Nayim Alal (Arabic: نجم العال, born 1966) is a singer, guitarist and writer of lyrics in Spanish from Western Sahara.
2.1 Studio albums,
2.2 Featured in,
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He was born in a nomadic family at the Ued Hawa, near Smara (Western Sahara) in 1966. All his brothers and sisters do poetry, and his brother Mohamed Lamin and Nayim were musicians. His father worked in a Spanish company who constructed a road in the zone.
In 1975, he fled with all his family to Tifariti, then Mahbes and finally Tindouf. The next year he started school in the Sahrawi refugee camps. He takes secondary education in Algerian high schools. When he finished his studies, he had to do military service, where he learned the accordion and acoustic guitar. He subsequently joined the SPLA in 1986, as part of the Sahrawi military band. In 1990 he was intended to the frontline, where composed his first hit and one of his most known songs "Viva el POLISARIO" ("Long live the POLISARIO"), where he describes the conquest of a Moroccan position.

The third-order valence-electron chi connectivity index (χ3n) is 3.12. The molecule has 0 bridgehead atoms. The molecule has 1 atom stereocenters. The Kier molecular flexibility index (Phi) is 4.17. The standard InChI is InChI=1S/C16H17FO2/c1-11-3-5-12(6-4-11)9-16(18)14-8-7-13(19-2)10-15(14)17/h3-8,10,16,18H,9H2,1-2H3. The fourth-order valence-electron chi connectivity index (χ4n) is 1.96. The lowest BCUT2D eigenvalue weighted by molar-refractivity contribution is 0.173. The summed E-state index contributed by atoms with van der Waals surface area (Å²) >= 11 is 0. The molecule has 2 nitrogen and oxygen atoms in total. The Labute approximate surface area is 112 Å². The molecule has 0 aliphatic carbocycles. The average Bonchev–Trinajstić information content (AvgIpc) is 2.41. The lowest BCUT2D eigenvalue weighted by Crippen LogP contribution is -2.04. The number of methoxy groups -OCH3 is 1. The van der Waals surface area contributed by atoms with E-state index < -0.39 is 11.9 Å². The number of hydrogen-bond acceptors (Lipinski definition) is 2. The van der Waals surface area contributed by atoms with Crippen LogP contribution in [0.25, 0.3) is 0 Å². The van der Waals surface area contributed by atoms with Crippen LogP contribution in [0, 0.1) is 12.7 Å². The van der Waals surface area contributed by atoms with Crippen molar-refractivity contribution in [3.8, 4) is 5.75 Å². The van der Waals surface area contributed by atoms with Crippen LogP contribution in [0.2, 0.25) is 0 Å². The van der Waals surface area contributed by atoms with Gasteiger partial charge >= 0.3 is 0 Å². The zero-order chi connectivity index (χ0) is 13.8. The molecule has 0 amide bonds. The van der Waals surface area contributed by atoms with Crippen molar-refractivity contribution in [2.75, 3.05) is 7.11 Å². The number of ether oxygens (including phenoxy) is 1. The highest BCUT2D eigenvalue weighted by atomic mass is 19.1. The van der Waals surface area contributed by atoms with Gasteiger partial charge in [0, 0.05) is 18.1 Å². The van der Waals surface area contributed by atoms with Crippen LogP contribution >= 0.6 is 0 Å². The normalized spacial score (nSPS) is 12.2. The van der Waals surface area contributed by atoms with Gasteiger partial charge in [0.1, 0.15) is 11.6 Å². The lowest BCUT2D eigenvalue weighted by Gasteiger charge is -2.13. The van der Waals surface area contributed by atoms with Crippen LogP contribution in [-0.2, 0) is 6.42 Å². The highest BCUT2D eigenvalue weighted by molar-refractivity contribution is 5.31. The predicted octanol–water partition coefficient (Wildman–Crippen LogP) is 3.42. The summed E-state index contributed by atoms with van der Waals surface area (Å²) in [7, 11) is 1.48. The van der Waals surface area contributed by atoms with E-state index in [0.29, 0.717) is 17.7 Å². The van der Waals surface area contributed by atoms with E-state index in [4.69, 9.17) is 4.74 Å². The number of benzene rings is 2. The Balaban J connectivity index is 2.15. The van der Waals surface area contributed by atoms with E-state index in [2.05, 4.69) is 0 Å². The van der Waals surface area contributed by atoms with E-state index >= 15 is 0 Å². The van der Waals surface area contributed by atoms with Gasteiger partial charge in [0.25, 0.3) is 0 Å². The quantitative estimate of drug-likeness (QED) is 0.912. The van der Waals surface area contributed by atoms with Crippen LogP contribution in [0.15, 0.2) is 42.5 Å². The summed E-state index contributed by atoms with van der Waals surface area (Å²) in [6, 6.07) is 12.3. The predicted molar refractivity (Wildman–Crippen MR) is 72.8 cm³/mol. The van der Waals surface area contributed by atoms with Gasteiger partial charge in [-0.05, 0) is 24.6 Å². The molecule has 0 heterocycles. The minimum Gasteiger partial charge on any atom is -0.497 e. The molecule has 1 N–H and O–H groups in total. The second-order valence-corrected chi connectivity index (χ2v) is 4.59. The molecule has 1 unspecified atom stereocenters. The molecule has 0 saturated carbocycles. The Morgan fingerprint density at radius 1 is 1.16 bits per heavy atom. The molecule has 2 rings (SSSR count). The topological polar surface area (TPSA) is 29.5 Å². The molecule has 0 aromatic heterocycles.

In 1997, he was moved back to Tindouf, where he joined the musical agrupation of the Wilaya of El Aaiun in the Sahrawi refugee camps, as he left the Army. That year he get in touch with the people of the Spanish music label Nubenegra, and he started to collaborate as guitarist in many editions of the label, most notably on the v.v.a.a. album Sáhara tierra mia ("Sahara land of mine"). That album contains "Viva el POLISARIO" and another of his most known works, the theme "Canta conmigo", ("Sing with me"). He also joined the Sahrawi band Leyoad in 1998, touring Europe with the band that year, and again in 2002 presenting the album Mariem Hassan con Leyoad.
In 2003, he released his first solo album, entitled Nar ("Fire"), sung in Arabic, and giving more protagonism to his electric guitar, in a similar way as the Mali blues groups. He is considered one of the innovators of Western Sahara's traditional music, the "Hawl". His work has been added to the World Music National Geographic database. The character of some of Alal's lyrics is highly charged politically; this reflects political uncertainties which Western Sahara has faced in recent years.